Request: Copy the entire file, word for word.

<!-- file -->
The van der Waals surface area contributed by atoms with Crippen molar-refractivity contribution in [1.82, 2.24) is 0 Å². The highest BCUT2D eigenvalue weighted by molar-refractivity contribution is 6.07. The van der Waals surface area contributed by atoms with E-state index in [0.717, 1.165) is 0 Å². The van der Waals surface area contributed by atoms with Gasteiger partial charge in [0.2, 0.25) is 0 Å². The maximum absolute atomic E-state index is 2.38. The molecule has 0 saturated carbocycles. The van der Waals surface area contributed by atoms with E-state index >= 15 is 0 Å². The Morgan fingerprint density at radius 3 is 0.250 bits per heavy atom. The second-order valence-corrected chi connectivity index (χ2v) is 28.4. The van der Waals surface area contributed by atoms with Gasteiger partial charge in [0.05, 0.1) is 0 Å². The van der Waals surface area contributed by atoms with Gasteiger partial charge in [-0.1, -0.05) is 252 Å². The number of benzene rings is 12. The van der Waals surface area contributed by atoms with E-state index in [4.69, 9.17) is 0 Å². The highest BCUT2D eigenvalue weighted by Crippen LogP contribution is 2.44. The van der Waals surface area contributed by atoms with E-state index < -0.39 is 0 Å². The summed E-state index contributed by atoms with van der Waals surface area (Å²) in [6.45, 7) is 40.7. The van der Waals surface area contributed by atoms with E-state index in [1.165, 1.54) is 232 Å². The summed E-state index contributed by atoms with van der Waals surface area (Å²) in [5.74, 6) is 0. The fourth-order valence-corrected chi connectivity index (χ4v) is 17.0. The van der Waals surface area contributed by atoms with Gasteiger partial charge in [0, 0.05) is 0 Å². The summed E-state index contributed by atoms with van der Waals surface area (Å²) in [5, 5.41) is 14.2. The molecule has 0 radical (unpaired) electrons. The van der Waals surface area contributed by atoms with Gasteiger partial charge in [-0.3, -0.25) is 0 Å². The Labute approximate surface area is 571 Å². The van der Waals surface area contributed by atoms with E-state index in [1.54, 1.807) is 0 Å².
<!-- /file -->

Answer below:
The van der Waals surface area contributed by atoms with Crippen molar-refractivity contribution in [1.82, 2.24) is 0 Å². The highest BCUT2D eigenvalue weighted by molar-refractivity contribution is 6.07. The van der Waals surface area contributed by atoms with E-state index in [0.717, 1.165) is 0 Å². The van der Waals surface area contributed by atoms with Gasteiger partial charge in [0.2, 0.25) is 0 Å². The maximum absolute atomic E-state index is 2.38. The molecule has 0 saturated carbocycles. The van der Waals surface area contributed by atoms with E-state index >= 15 is 0 Å². The Morgan fingerprint density at radius 3 is 0.250 bits per heavy atom. The second-order valence-corrected chi connectivity index (χ2v) is 28.4. The van der Waals surface area contributed by atoms with Gasteiger partial charge in [0.05, 0.1) is 0 Å². The van der Waals surface area contributed by atoms with Gasteiger partial charge in [-0.1, -0.05) is 252 Å². The number of benzene rings is 12. The van der Waals surface area contributed by atoms with E-state index in [4.69, 9.17) is 0 Å². The highest BCUT2D eigenvalue weighted by Crippen LogP contribution is 2.44. The van der Waals surface area contributed by atoms with E-state index < -0.39 is 0 Å². The summed E-state index contributed by atoms with van der Waals surface area (Å²) in [6.45, 7) is 40.7. The van der Waals surface area contributed by atoms with E-state index in [1.165, 1.54) is 232 Å². The summed E-state index contributed by atoms with van der Waals surface area (Å²) in [5.74, 6) is 0. The fourth-order valence-corrected chi connectivity index (χ4v) is 17.0. The van der Waals surface area contributed by atoms with Gasteiger partial charge in [0, 0.05) is 0 Å². The summed E-state index contributed by atoms with van der Waals surface area (Å²) in [5, 5.41) is 14.2. The molecule has 0 radical (unpaired) electrons. The van der Waals surface area contributed by atoms with Gasteiger partial charge in [-0.3, -0.25) is 0 Å². The Labute approximate surface area is 571 Å². The van der Waals surface area contributed by atoms with E-state index in [1.54, 1.807) is 0 Å².